Russia will be our biggest market in Europe in ten years.
Peter Brabeck, CEO of Nestle, speaking in November 2002
We invested a couple of million in Russia a few years ago. It was the best business decision of my life.
Regional manager, American pharmaceuticals company
For the last two years, Russia has posted the best sales growth in the world.
Regional vice-president of one of the world's largest IT companies
China and Russia are our key growth markets in the world for the next five years.
Regional manager of one of the world's largest soft drinks companies
One of the major themes about emerging markets is that many western multinationals are ignorant of opportunities in emerging marketsand how to develop their business in those markets. The Russian market is a prime example of western prejudice and ignorance. The experience of hundreds of western companies operating in this market would indicate that media portryal of Russia as a place where you will get cheated or even killed by the Russian mafia if you attempt to do business there is simplistic and wrong - and becoming more wrong. The level of success in the Russian market is one of the best-kept or misunderstood secrets in the business world, although no one would deny that the market is difficult, painful and problematic.
Where in the world?
Until mid-2002 it was difficult to get the attention and commitment of senior management to start to do something in Russia or to develop an existing business. There was an "endless internal debate on Russia". Today, however, an increasing number of companies are willing at least to look at Russia. More American and European CEOs and board members are visiting Moscow and starting to listen to the arguments.Western CEOs are focusing more and more on top-line growth, and as they see other developed or some emerging markets flat or crumbling, they ask: how do we get sustainable sales growth, where do we get it and where will we get it for the next 5-10 years? For global multinationals such as Ford, among many others, the answer is often China, Russia and India, in that order. Russia is getting more attention, and no wonder, as firms report sales growth of 30-45%. The reason Russia has been ignored in the boardrooms of major multinationals probably has a lot to do with the history and politics ofthe 20th century. Many board members grew up in a culture where,since 1945, Russia and the rest of the Soviet Union were the number one enemy and bogeyman. It still colours their thinking, as is clear from what the manager for Europe of one of the best-branded corporatenames in the world said:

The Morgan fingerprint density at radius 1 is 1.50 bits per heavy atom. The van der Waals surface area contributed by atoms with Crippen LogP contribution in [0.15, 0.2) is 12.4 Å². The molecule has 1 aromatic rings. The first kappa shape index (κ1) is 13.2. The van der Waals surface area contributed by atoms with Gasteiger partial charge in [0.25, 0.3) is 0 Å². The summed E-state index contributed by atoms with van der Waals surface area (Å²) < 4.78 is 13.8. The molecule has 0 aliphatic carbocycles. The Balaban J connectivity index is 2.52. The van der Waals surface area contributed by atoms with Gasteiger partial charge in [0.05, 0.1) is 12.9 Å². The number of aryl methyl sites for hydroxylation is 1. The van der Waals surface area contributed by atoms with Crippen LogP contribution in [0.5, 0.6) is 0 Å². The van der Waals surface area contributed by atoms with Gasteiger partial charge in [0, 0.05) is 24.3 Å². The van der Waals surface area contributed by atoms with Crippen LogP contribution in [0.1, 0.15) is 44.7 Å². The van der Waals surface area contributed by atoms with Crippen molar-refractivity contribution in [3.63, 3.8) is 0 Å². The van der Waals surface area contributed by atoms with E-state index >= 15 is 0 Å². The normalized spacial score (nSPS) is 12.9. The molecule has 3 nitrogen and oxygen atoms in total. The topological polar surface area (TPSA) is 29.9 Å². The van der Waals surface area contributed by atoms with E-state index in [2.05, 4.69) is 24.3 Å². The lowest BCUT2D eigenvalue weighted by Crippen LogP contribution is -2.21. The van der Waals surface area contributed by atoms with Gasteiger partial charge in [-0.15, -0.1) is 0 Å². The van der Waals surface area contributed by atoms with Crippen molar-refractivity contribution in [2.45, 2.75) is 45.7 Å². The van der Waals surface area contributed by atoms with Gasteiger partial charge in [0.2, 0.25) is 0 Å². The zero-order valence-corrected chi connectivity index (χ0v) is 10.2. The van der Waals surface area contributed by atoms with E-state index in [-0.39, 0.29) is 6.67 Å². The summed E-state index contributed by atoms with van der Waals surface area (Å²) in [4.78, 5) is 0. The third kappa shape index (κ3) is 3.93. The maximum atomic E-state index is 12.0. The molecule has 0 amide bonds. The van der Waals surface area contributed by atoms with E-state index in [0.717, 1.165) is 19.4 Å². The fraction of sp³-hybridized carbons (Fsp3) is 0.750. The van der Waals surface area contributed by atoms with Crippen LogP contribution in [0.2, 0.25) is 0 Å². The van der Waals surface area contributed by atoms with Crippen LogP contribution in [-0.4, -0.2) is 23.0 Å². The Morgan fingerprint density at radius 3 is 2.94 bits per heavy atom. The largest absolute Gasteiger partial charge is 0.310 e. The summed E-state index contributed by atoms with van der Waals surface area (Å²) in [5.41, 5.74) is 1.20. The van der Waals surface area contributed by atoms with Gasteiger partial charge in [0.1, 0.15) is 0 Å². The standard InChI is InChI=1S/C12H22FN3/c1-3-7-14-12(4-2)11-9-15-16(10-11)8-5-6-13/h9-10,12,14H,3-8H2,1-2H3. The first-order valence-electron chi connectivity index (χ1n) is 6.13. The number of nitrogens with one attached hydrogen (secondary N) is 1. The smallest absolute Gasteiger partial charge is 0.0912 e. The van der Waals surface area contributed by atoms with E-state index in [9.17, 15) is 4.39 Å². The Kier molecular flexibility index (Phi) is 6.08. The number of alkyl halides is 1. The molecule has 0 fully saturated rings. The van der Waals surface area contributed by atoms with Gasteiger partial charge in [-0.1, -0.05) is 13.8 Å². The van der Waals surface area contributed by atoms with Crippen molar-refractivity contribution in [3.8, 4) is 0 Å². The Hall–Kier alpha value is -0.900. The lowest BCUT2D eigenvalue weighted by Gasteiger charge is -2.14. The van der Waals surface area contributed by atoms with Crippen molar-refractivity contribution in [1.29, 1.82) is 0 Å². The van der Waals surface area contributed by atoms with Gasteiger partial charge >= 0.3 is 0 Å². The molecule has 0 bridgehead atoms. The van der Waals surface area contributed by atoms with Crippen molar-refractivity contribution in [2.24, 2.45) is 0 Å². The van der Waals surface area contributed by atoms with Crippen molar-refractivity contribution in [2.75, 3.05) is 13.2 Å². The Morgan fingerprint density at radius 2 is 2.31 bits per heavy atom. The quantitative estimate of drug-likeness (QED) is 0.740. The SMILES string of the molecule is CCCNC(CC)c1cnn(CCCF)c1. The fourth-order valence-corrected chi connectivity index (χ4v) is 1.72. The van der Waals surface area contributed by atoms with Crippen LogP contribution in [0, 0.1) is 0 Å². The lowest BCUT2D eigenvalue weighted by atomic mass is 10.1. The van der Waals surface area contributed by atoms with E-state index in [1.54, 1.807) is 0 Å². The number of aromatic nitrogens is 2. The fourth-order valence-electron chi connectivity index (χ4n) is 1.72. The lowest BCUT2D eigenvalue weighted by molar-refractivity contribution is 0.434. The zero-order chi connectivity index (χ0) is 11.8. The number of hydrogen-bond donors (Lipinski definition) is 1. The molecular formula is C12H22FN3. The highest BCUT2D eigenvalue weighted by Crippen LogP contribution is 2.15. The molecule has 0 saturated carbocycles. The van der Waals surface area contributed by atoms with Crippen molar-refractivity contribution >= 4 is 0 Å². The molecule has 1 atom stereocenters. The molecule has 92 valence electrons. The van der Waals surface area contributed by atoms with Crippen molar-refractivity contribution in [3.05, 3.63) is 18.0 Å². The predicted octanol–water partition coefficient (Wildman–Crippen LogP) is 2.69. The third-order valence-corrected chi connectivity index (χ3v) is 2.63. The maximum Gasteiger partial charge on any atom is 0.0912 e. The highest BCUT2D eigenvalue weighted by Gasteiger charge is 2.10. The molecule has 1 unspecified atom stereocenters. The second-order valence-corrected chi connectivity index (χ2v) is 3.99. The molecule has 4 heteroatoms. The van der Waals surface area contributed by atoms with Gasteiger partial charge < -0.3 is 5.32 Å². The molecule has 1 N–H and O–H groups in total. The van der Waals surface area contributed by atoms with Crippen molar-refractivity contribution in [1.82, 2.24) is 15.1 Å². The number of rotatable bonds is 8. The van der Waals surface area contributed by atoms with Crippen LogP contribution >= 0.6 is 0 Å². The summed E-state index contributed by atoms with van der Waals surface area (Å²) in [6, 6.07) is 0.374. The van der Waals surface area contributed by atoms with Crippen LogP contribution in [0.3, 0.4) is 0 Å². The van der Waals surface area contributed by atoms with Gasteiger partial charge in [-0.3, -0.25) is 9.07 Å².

We do some good but below potential business in Russia. But when Ibrought this on to the agenda our CEO screamed at me that "we will not do business with those damned communists".
What's good about doing business in Russia?
Growth in western sales is among the best in the world
Sales figures of 30-40% are strong by any criteria but few businesses anywhere can grow organically at that pace, and many have been trying to gauge what the "sustainability figure" is. The consensus among companies in all sectors is that they are aiming for about 20% annual growth over the next five years. This is not a small target, and 20% is not set in concrete. The point is the relativity. Companies achieved growth of 40-50% in 2001-2002, during the period 2003-2008 they achieved around 20%, about half of what they were achieving in earlier years.
The example of a European food company reflects the reality. It boasted 40% top-line growth in 2000 and 50% in 2001. But recognising increasing competition, domestic brand challenges and a perceived slow-down in liquidity, and factoring in the oil-price risk, the company has adopted two scenarios for its five-year plan. The best case seeks annual top-line growth of 20% and the worst case settles for growth of 10%. Those formulating the plan are confident that they can achieve the best case but see no harm in presenting a worst-case scenario of 10% for budgetary reasons.